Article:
In a speech addressed to a crowd at the SECO 2015 in Atlanta, Andrea Gregory, MD, FAAP, discussed the need for optometrists to pay special attention to signs of abuse in their pediatric patients. Laws are clear that any physician who sees indications of abuse is compelled to contact social services to document the cases, and parents who abuse their children are more likely to take them to physicians who do not give full body exams.
Signs and Reporting
Bruising is an obvious sign but healthy, active children do often have bruises. Normal places for a child to have bruises are shins and knees from frontward falls. Bruises on backs or backs of legs are not as common naturally. Regular patterns of bruising might also be a warning sign.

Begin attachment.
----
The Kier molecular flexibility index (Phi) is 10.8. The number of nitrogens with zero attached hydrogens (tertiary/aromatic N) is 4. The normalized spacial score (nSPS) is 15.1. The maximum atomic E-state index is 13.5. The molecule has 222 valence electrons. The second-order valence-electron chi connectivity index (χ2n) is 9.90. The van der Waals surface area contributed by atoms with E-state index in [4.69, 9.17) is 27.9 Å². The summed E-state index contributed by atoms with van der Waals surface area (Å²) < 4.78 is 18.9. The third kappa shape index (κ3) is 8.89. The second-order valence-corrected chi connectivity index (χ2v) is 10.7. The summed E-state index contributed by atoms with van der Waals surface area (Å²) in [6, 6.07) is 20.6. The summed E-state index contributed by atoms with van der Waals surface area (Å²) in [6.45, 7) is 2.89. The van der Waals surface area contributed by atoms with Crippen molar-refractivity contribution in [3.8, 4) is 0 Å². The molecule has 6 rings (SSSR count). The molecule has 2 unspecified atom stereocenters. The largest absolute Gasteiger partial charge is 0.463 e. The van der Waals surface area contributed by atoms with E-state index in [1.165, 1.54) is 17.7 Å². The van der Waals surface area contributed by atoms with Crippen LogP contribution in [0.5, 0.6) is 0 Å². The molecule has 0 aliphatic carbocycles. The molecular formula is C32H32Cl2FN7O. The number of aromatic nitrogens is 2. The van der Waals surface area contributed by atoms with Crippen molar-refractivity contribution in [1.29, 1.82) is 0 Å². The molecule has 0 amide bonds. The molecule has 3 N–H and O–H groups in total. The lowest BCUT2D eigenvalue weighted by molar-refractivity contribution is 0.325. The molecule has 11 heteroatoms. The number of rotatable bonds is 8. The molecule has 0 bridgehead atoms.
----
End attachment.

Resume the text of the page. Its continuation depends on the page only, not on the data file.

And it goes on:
Anytime bruising is in a pattern from an implement, such as a hairbrush or belt, it is a cause for concern. Restraint marks or burns are also red flags that are against the norm. Dr. Gregory recommended asking the patient and parents simple, non-judgmental questions. Often in cases where there was just a natural accident, it will become apparent right away in their response.
Dr. Gregory was adamant that optometrists worry more for the safety of the child than over falsely reporting abuse. The key is to document your observations without bias and lean toward the side of caution. Once the report is made, social services is trained to find and deal with the matter. She advised doctors not to second guess their initial instincts. “Don’t talk yourself out of this. If you have an initial suspicion, make the report.”